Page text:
Scots in highland heaven

Nov 14, 2002, vol. 25, no. 6
By Carol Thorbes



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Rex Davidson (left), a director of the St. Andrews & Caledonian society, and Stephen Duguid, director of SFU's centre for Scottish studies, display the 88-year-old James William Stewart Cup.


A match made in the highlands has provided Simon Fraser University's centre for Scottish studies with a $25,000 donation and deemed the university as guardian of valuable trophies.

The St. Andrews & Caledonian Society (SA&CS), Vancouver's oldest society, owns the trophies and made the donation that will finance an annual lecture series named after the society.

The series will be tied to the centre for Scottish studies' annual conference.

“We've long been seeking ways to strengthen our society's role as a preserver of the traditions, culture, arts and crafts of Scotland in Canada,” says Rex Davidson, a SA&CS director. “SFU's centre for Scottish studies couldn't be a more fitting partner given its role as a new academic focal point for students, faculty and the community interested in the impact of Scots immigrants on Canada.”

Among the eight trophies in SFU's care are the James William Stewart cup, the most coveted trophy in Western Canadian bagpiping competitions, and a magnificent bronze statue of Robbie Burns, Scotland's poet laureate.

“These trophies represent significant pieces of Scottish history and wealth in Canada that were shelved for decades until the B.C. Pipers Association began awarding them for competitions about four years ago,” explains Davidson. He sees the visibility of artifacts as key to preserving awareness of Scots' role in shaping Canada. “My hope is that the visibility of these trophies at SFU will raise the centre's profile and encourage more contributions to the display,” says the centre's director Stephen Duguid, a humanities professor at SFU.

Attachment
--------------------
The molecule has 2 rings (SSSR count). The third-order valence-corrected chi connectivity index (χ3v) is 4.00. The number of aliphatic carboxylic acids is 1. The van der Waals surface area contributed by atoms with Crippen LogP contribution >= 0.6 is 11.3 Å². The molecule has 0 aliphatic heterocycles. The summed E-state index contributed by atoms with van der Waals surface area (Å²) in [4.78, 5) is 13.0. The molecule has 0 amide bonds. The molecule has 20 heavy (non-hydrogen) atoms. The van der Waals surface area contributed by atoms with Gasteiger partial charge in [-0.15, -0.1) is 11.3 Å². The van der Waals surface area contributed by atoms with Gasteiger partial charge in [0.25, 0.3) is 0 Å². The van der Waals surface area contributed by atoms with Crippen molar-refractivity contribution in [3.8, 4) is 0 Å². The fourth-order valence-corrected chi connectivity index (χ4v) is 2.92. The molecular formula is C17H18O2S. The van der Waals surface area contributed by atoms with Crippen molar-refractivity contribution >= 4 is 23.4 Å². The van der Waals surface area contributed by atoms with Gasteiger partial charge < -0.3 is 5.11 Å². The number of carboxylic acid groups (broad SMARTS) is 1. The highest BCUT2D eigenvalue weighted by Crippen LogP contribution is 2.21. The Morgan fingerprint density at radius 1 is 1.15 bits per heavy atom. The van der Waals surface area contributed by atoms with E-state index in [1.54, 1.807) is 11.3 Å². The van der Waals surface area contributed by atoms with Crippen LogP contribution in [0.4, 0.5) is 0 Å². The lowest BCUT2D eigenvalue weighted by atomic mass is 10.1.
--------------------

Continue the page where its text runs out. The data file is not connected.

In competition this year, SFU clinched three SA&CS trophies, making it all the more fitting that the university is the keeper of the society's prized eight trophies.

For the fourth year running, SFU's senior pipe band is the holder of the James William Stewart cup, awarded annually to the Grade one (senior) piping band with the highest aggregate points.

Cast in silver by Birks, the cup dates back to 1914.

Its namesake was a Scottish immigrant and SA&CS member who rose to prominence in Canada's railway and logging industries.

“I don't think we'll discuss the Stewart's value, but it weighs more in silver content than either the Grey Cup or the Stanley Cup,” reveals Davidson.
SFU's Robert Malcolm memorial band is the winner of the Annual Challenge trophy for the highest aggregate points in Grade two (junior) competition.

Alan Beven, a SFU graduate, is the winner of the Robert Fiddes, MBE trophy for grand aggregate professional piping. The Fiddes trophies are named after a Vancouver businessman and SA&CS member involved in the founding of Vancouver's Scottish Cultural centre.

The trophies will go on display at the W.A.C. Bennett library on Robbie Burns birthday, Jan. 25, a day traditionally marked by a parade and serving of haggis at SFU.

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